A paradigmatic case for the ontological approach to divinatory practice is Martin Holbraad’s work on Afro-Cuban Ifá divination. Ifá is an all-male-dominated religious cult in Cuba, in which the diviner, the babalawo, chosen for his role by the gods, undergoes years of rigorous training and extensive study of oracular divinations signs (oddu), of which there are 256. Babalawos divine with a consecrated board, a white-powder called aché, and sixteen palm nuts. Orula, the god of the Ifá oracle, is called, and as different throws are effected, the number of palm nuts remaining in both hands dictates the marks the diviner will draw on the powdered board.
Both Ifá and Santería (Ifá’s more popular religious sibling in the Afro-Cuban field) present a relatively fixed cosmology, and a corresponding world of causality (Holbraad 2010: 76). The latter is articulated extensively in myths (patakies), as well as in divination, through oracular signs with which they associate. Everything that has existed, presently exists, and will exist is regarded as encompassed under the auspices of the oricha-gods and their respective domains and life stories. While the notion that human beings can disrupt a divine social and cosmic equilibrium is rife, and explains misfortune and illness, this is underpinned by an even stronger concept of predestination. Most importantly here is that Orula, the god who has witnessed the destiny of every man and woman, never lies (Holbraad 2007, 2012a, 2012b). Thus, according to Holbraad, oracular pronouncements should not be subject to the truth verification of anthropologists. Holbraad’s interpretation is therefore pitted exactly against the intellectualist (and also cognitivist) analyses described above.
Holbraad proposes a new answer to an intractable problem anthropologists have faced with divination (and religion more broadly): the problem that, when in the face of alterity, they often decide to negate the assumptions of the people they study. According to him, ‘the job of anthropological analysis […] is not to account for why ethnographic data are as they are, but rather to understand what they are’ (Holbraad 2009: 96). The idea is to review and revise anthropological assumptions analytically, so that they become congruent with the said data. Radical alterity demands a fresh conceptual field. Holbraad explains, ‘[r]ather than enunciating the conditions of native error (be they epistemic, cognitive, sociological, political, or whatever), the analytical task now becomes one of elucidating new concepts’ (Holbraad 2012b: 84). In broad strokes, he argues that the job of anthropologists would not be to explain but to conceptualise. He proposes the concept of ‘infinition’ (in other words,‘inventive definition’) as the answer to this conundrum. Just like Cuban diviners infine their clients, gauged through the notion that the oracle is infallible and indubitable, anthropologists too must invent new terms and new concepts to deal with alterity, say, of a divination system in which truth is not subject to verification or doubt.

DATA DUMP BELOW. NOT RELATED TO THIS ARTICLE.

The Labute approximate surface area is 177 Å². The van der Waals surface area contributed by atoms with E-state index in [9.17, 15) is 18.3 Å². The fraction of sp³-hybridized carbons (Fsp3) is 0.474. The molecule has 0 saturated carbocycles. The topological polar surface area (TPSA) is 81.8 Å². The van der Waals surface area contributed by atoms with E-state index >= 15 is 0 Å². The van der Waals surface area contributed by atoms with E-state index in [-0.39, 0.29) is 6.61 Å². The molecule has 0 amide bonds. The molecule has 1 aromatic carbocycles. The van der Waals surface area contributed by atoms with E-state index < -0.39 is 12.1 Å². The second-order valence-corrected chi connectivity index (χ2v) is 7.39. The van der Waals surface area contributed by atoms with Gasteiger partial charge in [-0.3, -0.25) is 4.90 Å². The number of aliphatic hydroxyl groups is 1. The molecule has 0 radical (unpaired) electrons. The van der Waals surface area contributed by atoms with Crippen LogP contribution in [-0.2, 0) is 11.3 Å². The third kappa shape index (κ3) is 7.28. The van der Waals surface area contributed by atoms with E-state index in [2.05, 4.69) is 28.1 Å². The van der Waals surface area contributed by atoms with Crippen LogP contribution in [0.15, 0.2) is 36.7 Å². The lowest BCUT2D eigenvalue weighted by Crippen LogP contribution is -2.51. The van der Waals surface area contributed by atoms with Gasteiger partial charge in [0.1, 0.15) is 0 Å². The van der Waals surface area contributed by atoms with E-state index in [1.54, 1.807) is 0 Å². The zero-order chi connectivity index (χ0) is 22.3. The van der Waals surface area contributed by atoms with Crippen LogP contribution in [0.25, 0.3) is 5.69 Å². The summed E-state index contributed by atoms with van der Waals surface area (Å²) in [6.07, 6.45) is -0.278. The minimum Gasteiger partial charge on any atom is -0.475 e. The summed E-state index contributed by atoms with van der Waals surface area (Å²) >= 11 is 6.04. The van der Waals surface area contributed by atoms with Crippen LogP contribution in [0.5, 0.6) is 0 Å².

There have been other scholars of Afro-Cuban religion inspired by this line of argument in their respective fields, myself included (see, e.g., Espírito Santo 2013). Taking Holbraad’s notion of motility as central to the oracular enterprise in Cuban creole espiritismo – in which deities are not seen as individual entities but as motions, such as the markings on the divining board – I have argued that randomness is essential to the divinatory act and its results, and is tied to the movement inherent in the ‘things’ used for such purposes, like water or flames or cards flicked in quick succession. The oracle itself can be secondary to its movement. Movement is what allows spirits to intervene in their messages – it excites a metaphysical domain of beings, and moves potential cosmology into action, bringing it into the concrete world. Relatedly, chaos may not just be a backdrop for meanings but a substance that brings cosmology into concrete existence (Espírito Santo 2013: 33).
Anastasios Panagiotopoulos has also worked with a perspective on ontology, focusing on both diviners and clients. Articulacy, defined as the capacity of a given entity to ‘speak’ through the oracle, cannot be taken for granted. It requires sacrifice, both literal (animal blood, for instance) and metaphorical (taboos, restrictions, good conduct). In a recent paper, he argues that sacrifice should not be seen through the opposition of sacred/profane, but – in the context of Afro-Cuban religion – as the fuel with which oracular perspectives, and thus articulacy, are ignited (2018: 483). This fuel yields words, which in turn yields perspectives and paths (caminos) for the people who seek diviners. As these paths solidify in a given individual, they create centers of oracular production, which are in turn generative of articulacy itself (Panagiotopoulos 2018: 475).